April 29, 2014

In 2012, Christian Call, a master mechanic millwright and designer, lost the tip of his right index finger in a work-related accident. He spent the next year healing and looking for an affordable prosthetic. He was trying to acquire a life-like prosthetic but he could not afford them since he lost the job after the accident and has no insurance.

"Finally I resigned to the fact that if I didn't make it myself then I wasn't going to get a prosthetic and I would have to get used to the limitation caused by my missing index finger tip." notes Call, "Only someone that has used their hands their entire life knows how limiting a missing index finger tip really is."

Thanks to 3D printing, Call was able to built himself a usable prosthetic. It is "an incredible feeling to be able to use my right index finger again." tells Call. "I have to learn to use the finger all over again but it truly is a gift to just be able to pick something up with it."

The 3D printed fingertip was made on a $899 Up Mini 3D printer. As a millwright Call wanted to use his skill to create something unique, useful and cheap. He spent a year and a half trying different designs to make sure they function as a real fingertip, and also are comfortable to wear.

"3D printing has opened up an entirely new world of creativity for me." Call writes. 3D printing allows him not only to make prosthetics for himself but also for other people. However, making a working finger prosthetic is an arduous task.
Since each injury is different and a prosthetic must be made to accommodate the injury and utilize what is still working or not working on the finger. For every design Call needs to spend many hours tweaking and printing the models until he got the right fit. Once the model sketch is done, the files are saved as STL files for use on the 3D printer.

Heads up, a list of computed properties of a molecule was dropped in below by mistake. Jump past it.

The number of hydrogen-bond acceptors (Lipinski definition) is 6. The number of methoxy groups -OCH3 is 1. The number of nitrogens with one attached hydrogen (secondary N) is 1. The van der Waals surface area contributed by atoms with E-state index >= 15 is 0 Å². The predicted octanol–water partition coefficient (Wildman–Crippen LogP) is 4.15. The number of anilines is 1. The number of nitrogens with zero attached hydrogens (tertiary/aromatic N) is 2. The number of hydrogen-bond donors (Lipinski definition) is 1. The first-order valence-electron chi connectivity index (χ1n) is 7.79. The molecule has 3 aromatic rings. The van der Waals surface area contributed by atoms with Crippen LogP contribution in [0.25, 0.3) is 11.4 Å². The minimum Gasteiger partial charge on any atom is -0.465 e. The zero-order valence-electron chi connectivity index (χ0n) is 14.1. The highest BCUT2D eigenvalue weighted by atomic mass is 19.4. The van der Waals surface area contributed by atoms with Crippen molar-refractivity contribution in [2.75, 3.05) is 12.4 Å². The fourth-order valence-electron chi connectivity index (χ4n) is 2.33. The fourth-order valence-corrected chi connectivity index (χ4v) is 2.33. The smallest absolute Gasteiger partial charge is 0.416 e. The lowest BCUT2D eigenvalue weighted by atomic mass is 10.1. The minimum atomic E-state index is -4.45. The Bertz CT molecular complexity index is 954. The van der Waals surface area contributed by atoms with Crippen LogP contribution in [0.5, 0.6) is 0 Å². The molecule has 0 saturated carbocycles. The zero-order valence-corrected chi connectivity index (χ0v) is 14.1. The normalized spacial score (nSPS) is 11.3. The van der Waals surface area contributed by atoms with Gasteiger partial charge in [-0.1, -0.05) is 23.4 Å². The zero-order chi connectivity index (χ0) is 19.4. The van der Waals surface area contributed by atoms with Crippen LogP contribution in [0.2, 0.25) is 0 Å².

Call is seeking $10,000 now through indiegogo for improving his design and build time as well as the build process. The fund will be able to get him two new 3D printers, one 3D scanner and supplies that are able to reproduce his design for people in need of a fingertip prosthetic.

"This stuff as simple as it seems to some people can make a huge difference for folks who are less fortunate and cant afford what is available out there." writes Call. To find out how you can support this project, head over to the Call's indiegogo campaign here.

Posted in 3D Printers

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Freddy wrote at 10/19/2017 5:47:14 AM:

Hi, I just lose my right index tip , I like this prosthesis how can I get one.

Freddy wrote at 10/19/2017 5:46:18 AM:

Hi, I just lose my right index tip , I like this prosthesis how can I get one.

Lindsay wrote at 9/15/2016 11:16:46 PM:

How can I buy one? Linds007@aol.com

Josh box wrote at 7/14/2015 12:58:27 AM:

I have the same problem with my left index finger and it is very depressing. My injury happened at work. Workers comp payed for the surgery, but i have no health insurance to get a prosthethic. I really want to buy one of these,as anything is better than nothing. Please contact me at firstjoshox@yahoo.com

Timothy Cantwell wrote at 4/12/2015 9:07:45 PM:

I am very interested in one of these figers. I have the very same injury and it is very hard ti play my guitar. Is it possible to purchase this from Cal?? Please reply to; timothy.topcat@gmail.com

dave bolduc wrote at 3/25/2015 6:12:05 PM:

I would like to try to make a right ringer for my 25 yr old daughter. Are the stl files available in any way? I have access to a 3d printer thank you davebolduc@gmail.com

joe wrote at 10/17/2014 5:21:53 PM:

hola como estan disculpa donde puedo comprar una prótesis de un dedo de esos por favor

john wrote at 4/30/2014 9:32:10 PM:

Awesome design ..!! I want to print one.. or buy one.. but how?

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